Several case reports of patients with Xp deletions and XLI include cognitive behavioural features such as attention deficit hyperactivity disorder (ADHD),2–4 mental retardation4–10 and autism.7 9 The VCX3A gene (variably charged, X chromosome, 3A; also known as VCX-A) has been proposed to have a role in the occurrence of mental retardation in some XLI individuals.5 6 The neuroligin 4 (NLGN4) gene, which is included in the deleted region in some XLI patients, may have a role in the autism and social communication difficulties since mutations in this gene have been associated with autism.11 12 Women with Turner syndrome (45XO) who are haploinsufficient for genes that normally escape X-inactivation, including STS, demonstrate a number of cognitive deficits including visuospatial, memory, social cognitive and attentional deficits.13 14
In this study, we therefore sought to systematically examine the frequency of attention deficit hyperactivity symptoms and disorder (ADHD) and autism in boys with XLI.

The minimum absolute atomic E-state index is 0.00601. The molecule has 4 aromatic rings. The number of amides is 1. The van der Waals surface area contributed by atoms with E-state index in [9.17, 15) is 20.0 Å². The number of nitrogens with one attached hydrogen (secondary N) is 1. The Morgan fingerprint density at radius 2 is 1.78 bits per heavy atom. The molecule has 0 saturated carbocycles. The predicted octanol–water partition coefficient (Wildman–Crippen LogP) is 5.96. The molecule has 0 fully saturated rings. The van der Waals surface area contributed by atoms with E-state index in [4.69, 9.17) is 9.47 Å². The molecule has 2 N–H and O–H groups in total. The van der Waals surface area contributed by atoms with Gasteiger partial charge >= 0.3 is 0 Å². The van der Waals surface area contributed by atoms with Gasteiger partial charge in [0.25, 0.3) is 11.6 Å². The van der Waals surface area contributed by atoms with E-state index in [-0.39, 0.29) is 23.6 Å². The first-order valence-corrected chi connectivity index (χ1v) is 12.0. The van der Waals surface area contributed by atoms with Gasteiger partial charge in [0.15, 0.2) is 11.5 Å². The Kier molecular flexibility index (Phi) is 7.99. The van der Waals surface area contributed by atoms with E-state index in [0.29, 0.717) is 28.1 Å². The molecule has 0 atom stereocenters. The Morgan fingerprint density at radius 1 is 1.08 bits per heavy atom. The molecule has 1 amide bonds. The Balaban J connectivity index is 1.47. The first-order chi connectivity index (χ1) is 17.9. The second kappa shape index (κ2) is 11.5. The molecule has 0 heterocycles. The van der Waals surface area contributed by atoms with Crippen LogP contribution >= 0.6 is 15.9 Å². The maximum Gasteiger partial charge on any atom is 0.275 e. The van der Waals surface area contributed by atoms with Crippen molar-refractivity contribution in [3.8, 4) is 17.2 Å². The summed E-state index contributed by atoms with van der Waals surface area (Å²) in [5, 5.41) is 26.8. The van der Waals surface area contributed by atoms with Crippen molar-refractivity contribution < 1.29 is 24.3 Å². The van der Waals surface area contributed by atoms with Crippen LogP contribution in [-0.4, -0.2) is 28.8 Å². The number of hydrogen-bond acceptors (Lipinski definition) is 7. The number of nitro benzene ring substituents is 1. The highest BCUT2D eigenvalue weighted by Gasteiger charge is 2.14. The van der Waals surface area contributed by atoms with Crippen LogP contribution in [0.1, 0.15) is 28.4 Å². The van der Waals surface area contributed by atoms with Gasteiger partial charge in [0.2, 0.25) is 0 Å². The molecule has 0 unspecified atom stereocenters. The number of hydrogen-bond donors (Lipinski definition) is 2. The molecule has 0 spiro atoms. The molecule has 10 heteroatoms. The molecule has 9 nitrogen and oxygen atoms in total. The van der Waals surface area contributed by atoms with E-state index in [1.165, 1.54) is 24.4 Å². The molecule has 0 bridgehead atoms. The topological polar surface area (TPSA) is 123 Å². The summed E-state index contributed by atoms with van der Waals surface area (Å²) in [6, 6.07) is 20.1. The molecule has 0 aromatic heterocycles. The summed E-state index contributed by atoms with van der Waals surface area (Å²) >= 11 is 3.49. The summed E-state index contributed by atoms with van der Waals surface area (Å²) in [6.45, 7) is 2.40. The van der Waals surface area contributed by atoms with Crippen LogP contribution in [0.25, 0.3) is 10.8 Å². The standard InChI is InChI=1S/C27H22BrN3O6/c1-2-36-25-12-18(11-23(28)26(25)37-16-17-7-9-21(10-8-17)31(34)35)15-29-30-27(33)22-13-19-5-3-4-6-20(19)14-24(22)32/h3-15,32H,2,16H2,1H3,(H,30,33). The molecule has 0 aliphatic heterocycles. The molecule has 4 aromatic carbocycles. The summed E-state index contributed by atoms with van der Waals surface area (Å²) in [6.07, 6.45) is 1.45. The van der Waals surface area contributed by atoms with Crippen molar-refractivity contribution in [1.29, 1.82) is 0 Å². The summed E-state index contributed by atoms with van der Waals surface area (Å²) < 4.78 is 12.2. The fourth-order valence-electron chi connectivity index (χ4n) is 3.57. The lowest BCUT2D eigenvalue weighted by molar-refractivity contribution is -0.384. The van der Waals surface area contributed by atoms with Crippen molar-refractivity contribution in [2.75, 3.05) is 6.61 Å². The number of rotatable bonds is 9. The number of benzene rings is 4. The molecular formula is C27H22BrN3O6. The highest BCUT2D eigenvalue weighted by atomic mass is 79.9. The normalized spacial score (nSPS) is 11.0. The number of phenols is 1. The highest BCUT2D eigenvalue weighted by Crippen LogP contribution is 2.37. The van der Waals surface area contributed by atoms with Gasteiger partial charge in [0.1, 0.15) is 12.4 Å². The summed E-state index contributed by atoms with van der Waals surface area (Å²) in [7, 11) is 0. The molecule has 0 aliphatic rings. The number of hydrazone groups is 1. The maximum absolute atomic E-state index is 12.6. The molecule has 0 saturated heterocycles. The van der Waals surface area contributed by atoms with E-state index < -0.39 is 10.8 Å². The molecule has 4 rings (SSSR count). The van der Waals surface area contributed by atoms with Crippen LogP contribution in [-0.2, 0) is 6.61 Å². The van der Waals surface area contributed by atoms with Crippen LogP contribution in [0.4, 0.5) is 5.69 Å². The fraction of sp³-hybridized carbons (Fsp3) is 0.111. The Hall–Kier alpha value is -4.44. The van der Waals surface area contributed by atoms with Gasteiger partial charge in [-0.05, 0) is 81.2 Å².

Children with X-linked ichthyosis were recruited during 2006 through the East Anglian Medical Genetics Service at Addenbrooke’s Hospital, Cambridge, UK. The study was approved by the local research ethics committee and parents gave written informed consent to participate. The families approached had originally been ascertained by the Genetics Service between 1991 and 2001 through the finding of a very low or undetectable concentration of unconjugated oestriol in pregnancy in women undergoing maternal serum screening for Down syndrome. This is a universal finding in male pregnancies affected by placental sulfatase deficiency irrespective of genotype. Twenty-two families were invited to take part in the study, and 16 (73%) agreed to participate. In four of these families there were two affected siblings ascertained through maternal serum screening, and in another five families additional affected boys (four siblings and a maternal cousin of the index case) were secondarily ascertained through family assessment and recruited to the study. This made a total sample of 25 affected boys. This sample is of particular value because it avoids any ascertainment bias towards cases with cognitive or behavioural difficulties.